Fri, Jul 12, 2013 - Page 13 News List

CNFI paper urges government boldness

SEEKING INCENTIVES:Rock Hsu said the government could help by providing tax breaks to innovative firms, while the report urged an easing of regulatory roadblocks

By Crystal Hsu  /  Staff reporter

The Chinese National Federation of Industries (CNFI, 全國工業總會) yesterday urged the government to be bolder and show more prowess in guiding the economy out of the doldrums and making the business environment more friendly for manufacturers.

The trade group, which consists of 155 member associations and represents a majority of local manufacturing businesses, made the plea during a news conference on its annual white paper.

CNFI chairman Rock Hsu (許勝雄) urged the government to notice that corporate earnings in Taiwan have declined for five consecutive years amid increasingly difficult global conditions, while tax burdens have increased.

“The predicament has driven Taiwan’s economy into a vicious cycle of stagnating export growth and firms’ conservative capital spending,” said Hsu, who is chairman of notebook computer maker Compal Electronics Co (仁寶).

The government must take bold steps to revive the anemic economy and regain the public’s confidence in the next three years as the past year has seen a growing public mistrust of the administration, Hsu said.

Meanwhile, the US sequestration limits its GDP growth, China’s recovery is slowing and Europe remains in recession, all of which are challenges for Taiwan’s export-oriented manufacturers, Hsu said.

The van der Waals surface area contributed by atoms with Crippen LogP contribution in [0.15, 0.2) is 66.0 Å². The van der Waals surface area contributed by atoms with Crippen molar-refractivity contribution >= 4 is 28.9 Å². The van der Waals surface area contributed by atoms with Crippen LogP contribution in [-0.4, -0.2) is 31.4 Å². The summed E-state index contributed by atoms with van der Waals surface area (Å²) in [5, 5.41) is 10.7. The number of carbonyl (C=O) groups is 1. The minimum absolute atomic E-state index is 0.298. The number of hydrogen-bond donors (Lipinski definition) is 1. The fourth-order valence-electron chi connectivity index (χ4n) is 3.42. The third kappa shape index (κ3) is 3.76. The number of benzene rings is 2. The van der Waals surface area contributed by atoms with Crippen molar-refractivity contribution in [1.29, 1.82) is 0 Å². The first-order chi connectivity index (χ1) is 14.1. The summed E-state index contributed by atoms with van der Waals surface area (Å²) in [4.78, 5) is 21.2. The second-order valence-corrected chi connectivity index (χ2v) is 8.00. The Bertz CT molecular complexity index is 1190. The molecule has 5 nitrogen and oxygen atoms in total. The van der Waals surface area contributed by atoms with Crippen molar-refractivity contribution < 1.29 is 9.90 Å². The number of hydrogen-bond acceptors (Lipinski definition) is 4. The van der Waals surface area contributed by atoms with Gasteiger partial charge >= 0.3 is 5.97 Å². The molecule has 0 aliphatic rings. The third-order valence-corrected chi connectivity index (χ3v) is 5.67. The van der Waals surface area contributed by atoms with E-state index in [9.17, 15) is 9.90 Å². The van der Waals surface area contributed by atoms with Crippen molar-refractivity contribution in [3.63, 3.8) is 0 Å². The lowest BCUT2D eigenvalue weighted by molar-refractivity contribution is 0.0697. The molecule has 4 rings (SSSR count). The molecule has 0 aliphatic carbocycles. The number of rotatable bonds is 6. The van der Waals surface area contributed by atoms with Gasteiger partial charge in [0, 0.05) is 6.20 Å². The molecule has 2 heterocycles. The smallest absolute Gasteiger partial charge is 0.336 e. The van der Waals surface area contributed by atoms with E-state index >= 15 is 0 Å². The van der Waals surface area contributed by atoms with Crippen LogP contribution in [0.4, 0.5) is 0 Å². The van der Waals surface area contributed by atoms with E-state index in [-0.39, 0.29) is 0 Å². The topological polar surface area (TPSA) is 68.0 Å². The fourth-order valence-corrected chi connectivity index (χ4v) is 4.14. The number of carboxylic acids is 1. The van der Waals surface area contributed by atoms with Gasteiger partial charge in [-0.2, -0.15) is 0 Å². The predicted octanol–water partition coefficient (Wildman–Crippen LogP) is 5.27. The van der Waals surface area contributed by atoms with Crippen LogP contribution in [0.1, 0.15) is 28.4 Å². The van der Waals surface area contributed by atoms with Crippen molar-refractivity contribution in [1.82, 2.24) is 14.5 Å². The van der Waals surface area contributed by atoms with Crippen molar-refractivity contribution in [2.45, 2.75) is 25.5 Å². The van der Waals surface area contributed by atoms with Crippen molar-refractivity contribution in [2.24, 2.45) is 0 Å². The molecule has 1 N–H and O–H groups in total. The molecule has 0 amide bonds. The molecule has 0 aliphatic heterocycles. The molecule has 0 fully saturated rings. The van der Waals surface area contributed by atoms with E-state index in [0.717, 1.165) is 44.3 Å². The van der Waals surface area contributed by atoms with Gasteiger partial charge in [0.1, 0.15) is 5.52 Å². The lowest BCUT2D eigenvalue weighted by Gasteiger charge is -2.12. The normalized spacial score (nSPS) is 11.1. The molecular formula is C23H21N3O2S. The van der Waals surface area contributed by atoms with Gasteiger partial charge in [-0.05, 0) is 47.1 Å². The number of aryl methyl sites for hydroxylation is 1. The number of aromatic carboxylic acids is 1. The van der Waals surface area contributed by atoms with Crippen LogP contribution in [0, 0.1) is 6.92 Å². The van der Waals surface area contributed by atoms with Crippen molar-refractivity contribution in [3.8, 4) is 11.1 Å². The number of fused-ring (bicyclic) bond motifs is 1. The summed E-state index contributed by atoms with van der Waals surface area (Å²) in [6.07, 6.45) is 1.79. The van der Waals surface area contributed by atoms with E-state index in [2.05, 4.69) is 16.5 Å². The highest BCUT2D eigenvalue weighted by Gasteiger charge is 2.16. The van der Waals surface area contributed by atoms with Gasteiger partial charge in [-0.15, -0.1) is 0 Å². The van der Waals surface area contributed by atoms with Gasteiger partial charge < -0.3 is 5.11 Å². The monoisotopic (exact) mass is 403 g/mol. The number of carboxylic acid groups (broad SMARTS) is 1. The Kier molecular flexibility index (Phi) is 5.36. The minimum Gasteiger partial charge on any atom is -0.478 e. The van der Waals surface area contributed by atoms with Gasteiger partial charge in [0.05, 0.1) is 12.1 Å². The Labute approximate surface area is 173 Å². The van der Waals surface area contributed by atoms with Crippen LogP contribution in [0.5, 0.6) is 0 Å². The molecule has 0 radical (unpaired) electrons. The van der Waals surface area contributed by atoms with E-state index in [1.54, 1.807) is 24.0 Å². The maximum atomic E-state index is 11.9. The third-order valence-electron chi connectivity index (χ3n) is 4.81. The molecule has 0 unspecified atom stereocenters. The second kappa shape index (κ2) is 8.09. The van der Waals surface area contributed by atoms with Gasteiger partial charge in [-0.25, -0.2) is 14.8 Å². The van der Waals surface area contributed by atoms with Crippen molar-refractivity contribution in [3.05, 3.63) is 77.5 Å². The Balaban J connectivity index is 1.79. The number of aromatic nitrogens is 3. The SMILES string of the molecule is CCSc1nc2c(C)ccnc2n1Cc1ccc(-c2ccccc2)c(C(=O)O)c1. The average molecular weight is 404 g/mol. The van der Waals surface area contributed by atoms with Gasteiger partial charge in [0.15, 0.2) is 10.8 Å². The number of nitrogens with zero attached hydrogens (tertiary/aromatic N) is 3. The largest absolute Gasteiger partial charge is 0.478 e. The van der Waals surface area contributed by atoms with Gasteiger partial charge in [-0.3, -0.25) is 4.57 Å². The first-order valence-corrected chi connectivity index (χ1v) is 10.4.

CNFI urged the government to provide greater incentives to encourage private investment and innovations, noting that South Korea spent 16.6 percent of its GDP on research and development for the past 20 years.

As a result, South Koreans have beaten their rivals in the Asia-Pacific region and on the global stage in the production of flat panels, smartphones, surveillance gadgets and consumer electronics, Hsu said.

The government could lend a helping hand by providing tax breaks for share investment in companies engaged in innovations, Hsu said.

CNFI also urged the government to facilitate regulatory easing and remove roadblocks to private investment, which it said was critical to the establishment of free economic pilot zones.

“The benefits linked to the pilot zones should be applied to businesses that play an important role in driving the nation’s economy and in which foreign countries have voiced interest,” Hsu said.

Major economies like the US have sought to attract return of US manufacturers from abroad and Taiwan’s government must not buck the trend with unfavorable policies such as the capital gains tax on securities transactions and special sales levy, Hsu said.

The government should help companies acquire land to expand production and simplify investment review procedures, the white paper said.

CNFI made 262 suggestions in this year’s white paper, the highest number in its group’s history.

The report said 76 proposals made in previous years have yet to be acted upon.

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